Satellite observations of the small-scale cyclonic eddies in the western South China Sea
- 1School of Marine Sciences, Sun Yat-sen University, Guangzhou 510006, China
- 2State Key Laboratory of Tropical Oceanography, South China Sea Institute of Oceanology, Chinese Academy of Sciences, Guangzhou 510301, China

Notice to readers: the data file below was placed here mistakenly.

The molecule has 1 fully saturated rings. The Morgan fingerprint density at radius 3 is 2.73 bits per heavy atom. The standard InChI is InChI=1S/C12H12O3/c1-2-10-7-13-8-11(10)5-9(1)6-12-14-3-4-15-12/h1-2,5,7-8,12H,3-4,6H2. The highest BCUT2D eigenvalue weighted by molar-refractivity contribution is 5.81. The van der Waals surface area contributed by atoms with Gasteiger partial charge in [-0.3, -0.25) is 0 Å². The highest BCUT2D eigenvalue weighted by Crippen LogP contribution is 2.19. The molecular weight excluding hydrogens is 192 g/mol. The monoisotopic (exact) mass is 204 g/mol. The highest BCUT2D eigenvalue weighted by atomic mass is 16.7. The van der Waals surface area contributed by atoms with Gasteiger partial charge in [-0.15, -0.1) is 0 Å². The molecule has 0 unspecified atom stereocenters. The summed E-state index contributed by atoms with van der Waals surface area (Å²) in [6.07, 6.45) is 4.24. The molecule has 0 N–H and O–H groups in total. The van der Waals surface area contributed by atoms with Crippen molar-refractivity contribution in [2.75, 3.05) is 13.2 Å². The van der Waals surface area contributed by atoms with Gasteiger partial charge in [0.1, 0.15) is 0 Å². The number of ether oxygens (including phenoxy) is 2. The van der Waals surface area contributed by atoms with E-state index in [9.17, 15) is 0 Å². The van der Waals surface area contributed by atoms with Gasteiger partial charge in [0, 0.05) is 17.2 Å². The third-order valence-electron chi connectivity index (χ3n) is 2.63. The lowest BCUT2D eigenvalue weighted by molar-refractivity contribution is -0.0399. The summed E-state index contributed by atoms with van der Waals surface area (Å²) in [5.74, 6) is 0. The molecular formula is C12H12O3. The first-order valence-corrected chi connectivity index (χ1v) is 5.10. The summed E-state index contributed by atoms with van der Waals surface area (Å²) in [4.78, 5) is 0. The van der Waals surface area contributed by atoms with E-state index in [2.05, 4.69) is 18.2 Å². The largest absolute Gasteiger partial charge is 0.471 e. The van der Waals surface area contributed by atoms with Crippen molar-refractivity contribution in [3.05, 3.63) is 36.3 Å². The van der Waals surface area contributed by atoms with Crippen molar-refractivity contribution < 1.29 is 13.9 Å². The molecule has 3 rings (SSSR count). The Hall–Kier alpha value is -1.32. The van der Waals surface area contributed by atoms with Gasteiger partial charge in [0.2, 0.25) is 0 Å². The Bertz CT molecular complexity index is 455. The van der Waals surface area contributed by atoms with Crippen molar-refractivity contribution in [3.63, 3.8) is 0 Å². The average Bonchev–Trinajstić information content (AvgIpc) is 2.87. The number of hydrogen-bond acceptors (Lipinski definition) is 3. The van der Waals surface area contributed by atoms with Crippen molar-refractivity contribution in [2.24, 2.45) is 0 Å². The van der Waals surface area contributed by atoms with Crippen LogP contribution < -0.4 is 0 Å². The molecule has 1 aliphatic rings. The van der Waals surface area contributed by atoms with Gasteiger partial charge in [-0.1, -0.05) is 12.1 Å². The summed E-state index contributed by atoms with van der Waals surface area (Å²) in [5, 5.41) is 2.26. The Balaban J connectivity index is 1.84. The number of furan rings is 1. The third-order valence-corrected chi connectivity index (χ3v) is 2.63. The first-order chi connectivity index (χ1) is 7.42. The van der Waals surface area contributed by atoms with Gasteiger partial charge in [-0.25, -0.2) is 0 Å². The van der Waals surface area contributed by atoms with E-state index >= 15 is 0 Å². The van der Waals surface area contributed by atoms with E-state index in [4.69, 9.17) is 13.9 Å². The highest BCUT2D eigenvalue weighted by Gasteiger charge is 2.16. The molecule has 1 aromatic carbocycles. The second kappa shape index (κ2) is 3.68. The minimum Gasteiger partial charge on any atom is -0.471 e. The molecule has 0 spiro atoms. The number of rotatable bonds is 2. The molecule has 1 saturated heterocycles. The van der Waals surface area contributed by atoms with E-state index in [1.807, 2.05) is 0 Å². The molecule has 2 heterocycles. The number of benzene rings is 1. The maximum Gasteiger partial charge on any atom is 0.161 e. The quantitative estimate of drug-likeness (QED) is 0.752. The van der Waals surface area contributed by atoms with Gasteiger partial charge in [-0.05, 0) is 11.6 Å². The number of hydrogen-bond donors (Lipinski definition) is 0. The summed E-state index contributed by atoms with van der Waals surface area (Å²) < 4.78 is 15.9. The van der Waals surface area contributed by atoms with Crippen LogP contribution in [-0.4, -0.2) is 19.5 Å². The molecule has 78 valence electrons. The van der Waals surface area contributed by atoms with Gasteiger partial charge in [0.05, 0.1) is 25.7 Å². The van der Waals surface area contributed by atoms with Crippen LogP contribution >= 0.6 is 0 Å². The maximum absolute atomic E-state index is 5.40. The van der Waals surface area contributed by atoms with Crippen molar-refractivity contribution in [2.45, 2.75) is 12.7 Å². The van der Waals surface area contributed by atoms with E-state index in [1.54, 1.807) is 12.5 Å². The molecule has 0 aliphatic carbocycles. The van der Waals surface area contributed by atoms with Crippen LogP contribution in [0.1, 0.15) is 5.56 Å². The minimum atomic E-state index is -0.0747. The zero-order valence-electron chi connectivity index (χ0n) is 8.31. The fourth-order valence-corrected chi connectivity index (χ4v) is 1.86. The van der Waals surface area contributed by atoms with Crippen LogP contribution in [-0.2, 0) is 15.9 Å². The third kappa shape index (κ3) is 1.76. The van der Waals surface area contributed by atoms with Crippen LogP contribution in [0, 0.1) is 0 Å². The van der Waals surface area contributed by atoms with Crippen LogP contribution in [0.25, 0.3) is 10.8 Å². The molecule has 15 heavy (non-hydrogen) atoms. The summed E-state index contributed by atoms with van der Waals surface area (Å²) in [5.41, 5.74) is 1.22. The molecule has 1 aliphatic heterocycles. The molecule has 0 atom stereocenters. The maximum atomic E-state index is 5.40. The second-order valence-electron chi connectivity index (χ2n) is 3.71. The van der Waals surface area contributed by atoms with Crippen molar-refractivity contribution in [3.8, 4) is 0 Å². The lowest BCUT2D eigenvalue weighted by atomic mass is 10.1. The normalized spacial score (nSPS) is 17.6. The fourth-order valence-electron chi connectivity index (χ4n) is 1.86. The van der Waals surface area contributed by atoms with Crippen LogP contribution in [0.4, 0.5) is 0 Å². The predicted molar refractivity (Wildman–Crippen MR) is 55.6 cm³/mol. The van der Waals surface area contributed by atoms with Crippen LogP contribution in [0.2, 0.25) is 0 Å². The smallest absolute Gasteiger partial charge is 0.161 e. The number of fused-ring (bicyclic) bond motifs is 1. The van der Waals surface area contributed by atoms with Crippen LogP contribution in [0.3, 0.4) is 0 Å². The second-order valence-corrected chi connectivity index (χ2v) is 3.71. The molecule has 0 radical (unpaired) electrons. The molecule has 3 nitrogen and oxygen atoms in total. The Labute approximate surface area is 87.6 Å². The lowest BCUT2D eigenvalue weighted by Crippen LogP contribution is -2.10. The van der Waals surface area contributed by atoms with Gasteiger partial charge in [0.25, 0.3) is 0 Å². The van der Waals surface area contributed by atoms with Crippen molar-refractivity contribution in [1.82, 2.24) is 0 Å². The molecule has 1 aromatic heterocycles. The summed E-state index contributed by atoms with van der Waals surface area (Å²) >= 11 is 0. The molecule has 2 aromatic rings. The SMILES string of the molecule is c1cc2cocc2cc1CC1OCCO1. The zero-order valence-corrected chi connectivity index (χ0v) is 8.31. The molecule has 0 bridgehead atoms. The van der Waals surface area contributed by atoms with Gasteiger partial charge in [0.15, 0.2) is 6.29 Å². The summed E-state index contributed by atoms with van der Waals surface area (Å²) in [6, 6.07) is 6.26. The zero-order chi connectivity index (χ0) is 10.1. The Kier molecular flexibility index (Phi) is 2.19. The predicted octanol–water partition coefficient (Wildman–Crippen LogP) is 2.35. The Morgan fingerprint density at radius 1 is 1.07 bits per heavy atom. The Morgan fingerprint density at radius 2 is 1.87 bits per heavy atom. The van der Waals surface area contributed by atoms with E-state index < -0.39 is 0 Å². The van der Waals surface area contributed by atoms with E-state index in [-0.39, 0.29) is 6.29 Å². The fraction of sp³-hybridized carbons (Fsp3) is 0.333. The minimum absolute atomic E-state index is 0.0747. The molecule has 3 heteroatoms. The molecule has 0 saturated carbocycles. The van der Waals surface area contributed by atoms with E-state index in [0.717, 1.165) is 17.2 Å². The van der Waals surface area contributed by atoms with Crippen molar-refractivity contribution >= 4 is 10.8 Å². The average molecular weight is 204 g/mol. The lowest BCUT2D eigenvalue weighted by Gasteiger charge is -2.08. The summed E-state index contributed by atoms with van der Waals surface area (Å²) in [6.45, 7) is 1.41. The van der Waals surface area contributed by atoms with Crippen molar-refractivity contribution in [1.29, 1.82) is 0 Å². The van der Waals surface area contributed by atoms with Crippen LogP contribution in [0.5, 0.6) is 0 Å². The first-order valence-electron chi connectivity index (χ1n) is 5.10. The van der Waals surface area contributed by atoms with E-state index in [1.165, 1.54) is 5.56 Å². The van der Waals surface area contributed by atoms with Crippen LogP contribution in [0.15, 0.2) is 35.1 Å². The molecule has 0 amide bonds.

Abstract. High-resolution ocean color observations offer an opportunity to investigate the oceanic small-scale processes. In this study, the Medium Resolution Imaging Spectrometer (MERIS) daily 300 m data were used to study small-scale processes in the western South China Sea. It is indicated that the cyclonic eddies with horizontal scales of 10 km are frequently observed during the upwelling season of each year over the 2004–2009 period. These small-scale eddies were generated in the vicinity of the southern front of the cold tongue, and then propagated eastward with a speed of approximately 12 cm s−1. This propagation speed was consistent with the velocity of the western boundary current. As a result, the small-scale eddies kept the high levels of phytoplankton rotating away from the coastal areas, resulting in the accumulation of phytoplankton in the interior of the eddies. The generation of the small-scale eddies may be associated with strengthening of the relative movement between the rotation speed of the anticyclonic mesoscale eddies and the offshore transport. With the increases of the normalized rotation speed of the anticyclonic mesoscale eddies relative to the offshore transport, the offshore current became a meander under the impacts of the anticyclonic mesoscale eddies. The meandered cold tongue and instability front may stimulate the generation of the small-scale eddies. Unidirectional uniform wind along the cold tongue may also contribute to the formation of the small-scale eddies.